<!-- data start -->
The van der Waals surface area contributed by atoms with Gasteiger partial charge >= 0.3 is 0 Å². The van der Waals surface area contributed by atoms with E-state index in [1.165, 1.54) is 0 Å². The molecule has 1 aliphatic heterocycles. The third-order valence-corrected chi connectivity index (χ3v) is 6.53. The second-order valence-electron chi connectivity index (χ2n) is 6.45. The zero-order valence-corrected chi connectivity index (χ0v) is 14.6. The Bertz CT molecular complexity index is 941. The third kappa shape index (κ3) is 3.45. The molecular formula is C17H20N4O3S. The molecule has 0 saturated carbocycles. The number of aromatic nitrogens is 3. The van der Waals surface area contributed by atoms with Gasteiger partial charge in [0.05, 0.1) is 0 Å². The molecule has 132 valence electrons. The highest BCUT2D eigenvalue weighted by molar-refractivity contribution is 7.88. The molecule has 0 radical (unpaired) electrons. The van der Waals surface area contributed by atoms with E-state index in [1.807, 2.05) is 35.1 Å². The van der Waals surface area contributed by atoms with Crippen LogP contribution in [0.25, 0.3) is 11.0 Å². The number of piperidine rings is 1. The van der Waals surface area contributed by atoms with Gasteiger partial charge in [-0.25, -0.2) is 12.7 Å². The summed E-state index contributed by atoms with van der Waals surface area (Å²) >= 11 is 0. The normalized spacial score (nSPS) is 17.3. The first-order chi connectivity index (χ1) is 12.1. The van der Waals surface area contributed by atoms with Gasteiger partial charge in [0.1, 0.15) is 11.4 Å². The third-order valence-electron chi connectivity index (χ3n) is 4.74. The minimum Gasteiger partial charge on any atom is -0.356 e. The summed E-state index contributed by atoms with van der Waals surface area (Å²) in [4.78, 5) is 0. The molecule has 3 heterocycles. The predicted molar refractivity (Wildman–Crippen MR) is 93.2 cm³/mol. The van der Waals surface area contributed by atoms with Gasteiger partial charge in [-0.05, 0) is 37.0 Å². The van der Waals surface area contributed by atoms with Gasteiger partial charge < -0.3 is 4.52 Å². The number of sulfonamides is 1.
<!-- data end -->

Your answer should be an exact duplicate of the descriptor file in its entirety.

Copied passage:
The van der Waals surface area contributed by atoms with Gasteiger partial charge >= 0.3 is 0 Å². The van der Waals surface area contributed by atoms with E-state index in [1.165, 1.54) is 0 Å². The molecule has 1 aliphatic heterocycles. The third-order valence-corrected chi connectivity index (χ3v) is 6.53. The second-order valence-electron chi connectivity index (χ2n) is 6.45. The zero-order valence-corrected chi connectivity index (χ0v) is 14.6. The Bertz CT molecular complexity index is 941. The third kappa shape index (κ3) is 3.45. The molecular formula is C17H20N4O3S. The molecule has 0 saturated carbocycles. The number of aromatic nitrogens is 3. The van der Waals surface area contributed by atoms with Gasteiger partial charge in [0.05, 0.1) is 0 Å². The molecule has 132 valence electrons. The highest BCUT2D eigenvalue weighted by molar-refractivity contribution is 7.88. The molecule has 0 radical (unpaired) electrons. The van der Waals surface area contributed by atoms with E-state index in [1.807, 2.05) is 35.1 Å². The van der Waals surface area contributed by atoms with Crippen LogP contribution in [0.25, 0.3) is 11.0 Å². The number of piperidine rings is 1. The van der Waals surface area contributed by atoms with Gasteiger partial charge in [-0.25, -0.2) is 12.7 Å². The summed E-state index contributed by atoms with van der Waals surface area (Å²) >= 11 is 0. The normalized spacial score (nSPS) is 17.3. The first-order chi connectivity index (χ1) is 12.1. The van der Waals surface area contributed by atoms with Gasteiger partial charge in [0.1, 0.15) is 11.4 Å². The third-order valence-electron chi connectivity index (χ3n) is 4.74. The minimum Gasteiger partial charge on any atom is -0.356 e. The summed E-state index contributed by atoms with van der Waals surface area (Å²) in [4.78, 5) is 0. The molecule has 3 heterocycles. The predicted molar refractivity (Wildman–Crippen MR) is 93.2 cm³/mol. The van der Waals surface area contributed by atoms with Gasteiger partial charge in [-0.05, 0) is 37.0 Å². The van der Waals surface area contributed by atoms with Gasteiger partial charge < -0.3 is 4.52 Å². The number of sulfonamides is 1.